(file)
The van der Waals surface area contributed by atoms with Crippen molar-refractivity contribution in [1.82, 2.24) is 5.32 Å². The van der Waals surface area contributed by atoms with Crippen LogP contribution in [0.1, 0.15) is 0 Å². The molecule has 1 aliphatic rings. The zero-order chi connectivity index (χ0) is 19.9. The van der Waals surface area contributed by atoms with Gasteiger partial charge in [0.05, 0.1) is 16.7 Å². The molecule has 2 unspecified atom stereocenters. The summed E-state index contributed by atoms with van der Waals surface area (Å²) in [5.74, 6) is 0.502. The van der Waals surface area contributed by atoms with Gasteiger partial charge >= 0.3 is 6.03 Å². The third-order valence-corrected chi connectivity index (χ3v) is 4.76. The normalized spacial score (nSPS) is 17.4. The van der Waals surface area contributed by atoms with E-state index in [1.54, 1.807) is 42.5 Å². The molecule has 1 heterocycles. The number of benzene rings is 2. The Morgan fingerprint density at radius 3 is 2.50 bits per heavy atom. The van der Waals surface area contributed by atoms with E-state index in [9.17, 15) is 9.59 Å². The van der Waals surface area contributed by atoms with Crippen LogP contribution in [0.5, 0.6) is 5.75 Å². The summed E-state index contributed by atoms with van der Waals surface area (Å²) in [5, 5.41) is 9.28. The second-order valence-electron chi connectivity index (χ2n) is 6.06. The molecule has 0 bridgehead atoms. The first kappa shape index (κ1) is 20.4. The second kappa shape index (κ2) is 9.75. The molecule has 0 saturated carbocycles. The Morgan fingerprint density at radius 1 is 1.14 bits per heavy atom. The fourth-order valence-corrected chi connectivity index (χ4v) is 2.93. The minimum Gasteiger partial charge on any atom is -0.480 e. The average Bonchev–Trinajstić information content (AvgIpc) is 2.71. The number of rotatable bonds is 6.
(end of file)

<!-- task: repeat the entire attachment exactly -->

The van der Waals surface area contributed by atoms with Crippen molar-refractivity contribution in [1.82, 2.24) is 5.32 Å². The van der Waals surface area contributed by atoms with Crippen LogP contribution in [0.1, 0.15) is 0 Å². The molecule has 1 aliphatic rings. The zero-order chi connectivity index (χ0) is 19.9. The van der Waals surface area contributed by atoms with Gasteiger partial charge in [0.05, 0.1) is 16.7 Å². The molecule has 2 unspecified atom stereocenters. The summed E-state index contributed by atoms with van der Waals surface area (Å²) in [5.74, 6) is 0.502. The van der Waals surface area contributed by atoms with Gasteiger partial charge >= 0.3 is 6.03 Å². The third-order valence-corrected chi connectivity index (χ3v) is 4.76. The normalized spacial score (nSPS) is 17.4. The van der Waals surface area contributed by atoms with E-state index in [1.54, 1.807) is 42.5 Å². The molecule has 1 heterocycles. The number of benzene rings is 2. The Morgan fingerprint density at radius 3 is 2.50 bits per heavy atom. The van der Waals surface area contributed by atoms with E-state index in [9.17, 15) is 9.59 Å². The van der Waals surface area contributed by atoms with Crippen LogP contribution in [0.5, 0.6) is 5.75 Å². The summed E-state index contributed by atoms with van der Waals surface area (Å²) in [5, 5.41) is 9.28. The second-order valence-electron chi connectivity index (χ2n) is 6.06. The molecule has 0 bridgehead atoms. The first kappa shape index (κ1) is 20.4. The second kappa shape index (κ2) is 9.75. The molecule has 0 saturated carbocycles. The Morgan fingerprint density at radius 1 is 1.14 bits per heavy atom. The fourth-order valence-corrected chi connectivity index (χ4v) is 2.93. The minimum Gasteiger partial charge on any atom is -0.480 e. The average Bonchev–Trinajstić information content (AvgIpc) is 2.71. The number of rotatable bonds is 6.